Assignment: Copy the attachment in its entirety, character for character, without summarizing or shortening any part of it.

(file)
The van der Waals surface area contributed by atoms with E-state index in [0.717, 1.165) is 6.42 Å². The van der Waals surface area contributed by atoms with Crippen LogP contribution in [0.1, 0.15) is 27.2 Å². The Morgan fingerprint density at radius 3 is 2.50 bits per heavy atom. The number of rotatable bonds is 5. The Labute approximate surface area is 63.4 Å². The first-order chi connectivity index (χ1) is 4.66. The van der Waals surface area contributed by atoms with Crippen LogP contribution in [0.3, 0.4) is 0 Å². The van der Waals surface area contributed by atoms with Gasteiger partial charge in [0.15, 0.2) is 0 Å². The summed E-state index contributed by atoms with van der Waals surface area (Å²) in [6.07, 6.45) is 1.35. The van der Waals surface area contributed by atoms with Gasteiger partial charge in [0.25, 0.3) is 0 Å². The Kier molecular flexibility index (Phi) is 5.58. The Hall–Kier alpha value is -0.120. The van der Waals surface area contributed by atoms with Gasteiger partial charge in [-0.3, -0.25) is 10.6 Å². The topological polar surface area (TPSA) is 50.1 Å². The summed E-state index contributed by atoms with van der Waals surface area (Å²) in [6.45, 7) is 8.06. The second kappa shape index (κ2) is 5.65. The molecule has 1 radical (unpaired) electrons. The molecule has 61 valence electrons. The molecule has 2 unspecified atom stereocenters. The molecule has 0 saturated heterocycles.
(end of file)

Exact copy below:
The van der Waals surface area contributed by atoms with E-state index in [0.717, 1.165) is 6.42 Å². The van der Waals surface area contributed by atoms with Crippen LogP contribution in [0.1, 0.15) is 27.2 Å². The Morgan fingerprint density at radius 3 is 2.50 bits per heavy atom. The number of rotatable bonds is 5. The Labute approximate surface area is 63.4 Å². The first-order chi connectivity index (χ1) is 4.66. The van der Waals surface area contributed by atoms with Crippen LogP contribution in [0.3, 0.4) is 0 Å². The van der Waals surface area contributed by atoms with Gasteiger partial charge in [0.15, 0.2) is 0 Å². The summed E-state index contributed by atoms with van der Waals surface area (Å²) in [6.07, 6.45) is 1.35. The van der Waals surface area contributed by atoms with Gasteiger partial charge in [0.25, 0.3) is 0 Å². The Kier molecular flexibility index (Phi) is 5.58. The Hall–Kier alpha value is -0.120. The van der Waals surface area contributed by atoms with Gasteiger partial charge in [-0.3, -0.25) is 10.6 Å². The topological polar surface area (TPSA) is 50.1 Å². The summed E-state index contributed by atoms with van der Waals surface area (Å²) in [6.45, 7) is 8.06. The second kappa shape index (κ2) is 5.65. The molecule has 1 radical (unpaired) electrons. The molecule has 61 valence electrons. The molecule has 2 unspecified atom stereocenters. The molecule has 0 saturated heterocycles.